4. Why, exactly, is she running? To say, "This ispersonal to me. I have so many things I want to do," doesn't really explain it. She needs to throw out Mark Penn and the pollsters, exile Bill to a few choice spots, and lay out a big case about what she wants to do over the next four years, not what she's done for the past three decades.
MANCHESTER, NH – New Hampshire has rewritten a script that called for settling the Democratic and Republican presidential nomination contests by February 5 at the latest.
The state that on the eve of its first-in-the-nation primary was supposed to settle some things has stirred everything up. Instead of sending Illinois Senator Barack Obama on his way to the Democratic nomination or giving former Massachusetts Governor Mitt Romney a New England-neighbor boost on the way to the Republican nod, New Hampshire has declared the race for the presidency to be wide open.
Obama gave his planned "new American majority" speech on primary night. But he delivered it not as a victory speech; rather, it came in the context of a concession to Clinton, who prevailed by a narrow but for her absolutely redeeming 39-36 margin.
The Clinton win was the stunner of the night, upsetting pollster and pundit predictions -- and proving that getting a little choaked up, as the New York senator did on the eve of the primary, can do more than a thousand soft-focus TV ads to make voters rethink their impressions of her. The McCain win was anticipated by the pre-primary polls that failed so miserably when it came to predicting the Democratic race, but it has the same effect as Clinton's victory.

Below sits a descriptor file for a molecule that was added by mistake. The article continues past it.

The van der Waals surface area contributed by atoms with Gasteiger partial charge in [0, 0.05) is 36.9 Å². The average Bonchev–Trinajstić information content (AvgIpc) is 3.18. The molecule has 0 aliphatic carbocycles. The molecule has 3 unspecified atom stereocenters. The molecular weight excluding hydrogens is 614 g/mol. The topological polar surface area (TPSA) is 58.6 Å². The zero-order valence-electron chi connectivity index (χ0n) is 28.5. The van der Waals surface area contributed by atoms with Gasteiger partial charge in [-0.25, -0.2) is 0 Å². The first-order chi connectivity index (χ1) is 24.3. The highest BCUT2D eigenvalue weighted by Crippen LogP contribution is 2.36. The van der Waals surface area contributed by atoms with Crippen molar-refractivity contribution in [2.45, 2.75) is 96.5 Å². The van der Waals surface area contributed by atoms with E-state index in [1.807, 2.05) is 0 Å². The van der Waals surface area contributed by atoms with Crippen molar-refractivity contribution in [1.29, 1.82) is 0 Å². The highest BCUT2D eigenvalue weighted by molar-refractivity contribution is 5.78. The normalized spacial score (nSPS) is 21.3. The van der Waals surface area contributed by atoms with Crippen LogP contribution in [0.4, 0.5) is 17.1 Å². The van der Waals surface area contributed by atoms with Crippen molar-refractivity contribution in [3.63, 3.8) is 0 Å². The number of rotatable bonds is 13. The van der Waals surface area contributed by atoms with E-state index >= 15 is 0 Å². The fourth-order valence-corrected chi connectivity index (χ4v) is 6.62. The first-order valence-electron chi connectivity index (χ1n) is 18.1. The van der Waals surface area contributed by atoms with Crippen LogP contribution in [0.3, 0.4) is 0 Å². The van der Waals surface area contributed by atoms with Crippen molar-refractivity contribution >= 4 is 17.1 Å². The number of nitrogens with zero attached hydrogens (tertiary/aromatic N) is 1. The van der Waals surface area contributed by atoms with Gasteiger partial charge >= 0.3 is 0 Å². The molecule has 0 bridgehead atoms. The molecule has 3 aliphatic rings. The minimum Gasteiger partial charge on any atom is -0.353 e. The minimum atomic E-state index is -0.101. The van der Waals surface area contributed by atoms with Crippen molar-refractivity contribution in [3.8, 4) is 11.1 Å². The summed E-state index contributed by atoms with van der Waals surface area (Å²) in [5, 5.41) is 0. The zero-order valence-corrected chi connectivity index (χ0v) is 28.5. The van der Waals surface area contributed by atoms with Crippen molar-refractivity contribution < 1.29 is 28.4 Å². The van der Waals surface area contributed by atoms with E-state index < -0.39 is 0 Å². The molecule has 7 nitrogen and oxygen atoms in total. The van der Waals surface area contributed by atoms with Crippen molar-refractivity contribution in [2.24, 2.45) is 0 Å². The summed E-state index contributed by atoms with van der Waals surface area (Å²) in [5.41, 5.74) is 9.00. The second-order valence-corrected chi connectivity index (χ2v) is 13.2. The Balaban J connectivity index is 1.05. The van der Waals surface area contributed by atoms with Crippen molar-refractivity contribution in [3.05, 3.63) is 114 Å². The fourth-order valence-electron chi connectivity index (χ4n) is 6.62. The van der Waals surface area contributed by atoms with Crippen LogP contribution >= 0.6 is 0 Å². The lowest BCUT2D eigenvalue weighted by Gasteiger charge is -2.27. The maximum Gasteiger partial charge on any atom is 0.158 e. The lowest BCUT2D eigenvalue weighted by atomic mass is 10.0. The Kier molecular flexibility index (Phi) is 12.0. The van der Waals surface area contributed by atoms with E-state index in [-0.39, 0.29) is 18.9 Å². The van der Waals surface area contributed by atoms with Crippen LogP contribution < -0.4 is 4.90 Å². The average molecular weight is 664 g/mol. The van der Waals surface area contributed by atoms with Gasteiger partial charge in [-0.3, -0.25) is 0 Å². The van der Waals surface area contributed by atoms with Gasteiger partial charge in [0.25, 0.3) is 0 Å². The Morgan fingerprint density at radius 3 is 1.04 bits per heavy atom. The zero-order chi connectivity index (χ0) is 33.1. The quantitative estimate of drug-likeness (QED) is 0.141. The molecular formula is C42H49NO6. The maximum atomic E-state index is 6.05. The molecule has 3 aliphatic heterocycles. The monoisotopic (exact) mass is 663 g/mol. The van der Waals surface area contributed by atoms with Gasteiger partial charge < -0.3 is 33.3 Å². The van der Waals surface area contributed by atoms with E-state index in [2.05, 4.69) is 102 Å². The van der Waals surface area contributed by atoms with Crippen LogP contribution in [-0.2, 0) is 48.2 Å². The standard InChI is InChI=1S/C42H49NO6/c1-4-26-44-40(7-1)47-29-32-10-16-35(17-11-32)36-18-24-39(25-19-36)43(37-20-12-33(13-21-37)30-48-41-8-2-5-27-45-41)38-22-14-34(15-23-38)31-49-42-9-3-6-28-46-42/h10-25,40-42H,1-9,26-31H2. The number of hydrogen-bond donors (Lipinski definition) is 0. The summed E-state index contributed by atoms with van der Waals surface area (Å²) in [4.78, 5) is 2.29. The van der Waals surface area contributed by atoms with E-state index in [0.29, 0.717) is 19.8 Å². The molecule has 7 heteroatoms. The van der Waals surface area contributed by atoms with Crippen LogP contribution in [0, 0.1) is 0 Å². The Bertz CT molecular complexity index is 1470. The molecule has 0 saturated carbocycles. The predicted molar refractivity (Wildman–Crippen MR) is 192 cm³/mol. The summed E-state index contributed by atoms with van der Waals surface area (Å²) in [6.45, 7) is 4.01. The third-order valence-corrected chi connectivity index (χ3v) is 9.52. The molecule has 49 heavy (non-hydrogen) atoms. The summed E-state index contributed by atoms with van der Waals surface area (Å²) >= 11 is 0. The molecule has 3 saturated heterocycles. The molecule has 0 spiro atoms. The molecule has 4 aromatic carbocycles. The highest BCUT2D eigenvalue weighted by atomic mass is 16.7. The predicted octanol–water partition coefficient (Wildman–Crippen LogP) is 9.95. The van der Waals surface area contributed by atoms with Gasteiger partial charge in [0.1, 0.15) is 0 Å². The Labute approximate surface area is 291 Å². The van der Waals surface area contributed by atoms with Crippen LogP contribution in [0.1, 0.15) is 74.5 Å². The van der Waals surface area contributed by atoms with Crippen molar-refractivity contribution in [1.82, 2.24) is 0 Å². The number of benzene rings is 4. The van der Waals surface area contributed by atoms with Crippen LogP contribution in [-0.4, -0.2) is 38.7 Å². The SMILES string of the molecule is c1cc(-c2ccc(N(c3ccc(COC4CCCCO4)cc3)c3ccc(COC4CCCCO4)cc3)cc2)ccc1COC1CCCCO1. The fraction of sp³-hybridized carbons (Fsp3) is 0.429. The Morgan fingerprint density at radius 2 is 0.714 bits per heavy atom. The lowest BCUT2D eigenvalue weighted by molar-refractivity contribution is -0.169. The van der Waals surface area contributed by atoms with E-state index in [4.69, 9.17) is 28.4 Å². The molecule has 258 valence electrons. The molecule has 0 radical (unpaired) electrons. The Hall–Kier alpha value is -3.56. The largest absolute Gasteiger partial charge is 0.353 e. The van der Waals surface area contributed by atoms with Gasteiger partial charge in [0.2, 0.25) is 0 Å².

"There is not going to be any premature coronation," declared New Mexico Governor Bill Richardson, a Democratic contender who may not have won the contest but delivered the truest line of a roller-coaster night: "This race is going on and on and on."
To February 5 and perhaps beyond that day.
Of course, the candidates of both parties will follow a long campaign trail between now and then. They will compete in Nevada's January 19 caucuses, South Carolina's January 19 Republican and January 26 Democratic primaries, and probably in Florida's January 29 primaries.
Then they will go at it on February 5 in a score of states – including Clinton's New York, Obama's Illinois, Richardson's New Mexico, McCain's Arizona, Romney's Massachusetts, Mike Huckabee's Arkansas and Fred Thompson's Tennessee -- that will engage in the "tsunami Tuesday" voting that was supposed to settle both contests. But if this race that has not gone according to plan keeps producing unexpected and conflicting results, it is not unreasonable to imagine mixed February 5 results that could send the competition into states that were never supposed to matter: states like Wisconsin (February 19), Ohio and Vermont (March 4), Pennsylvania (April 22) and Oregon (May 20).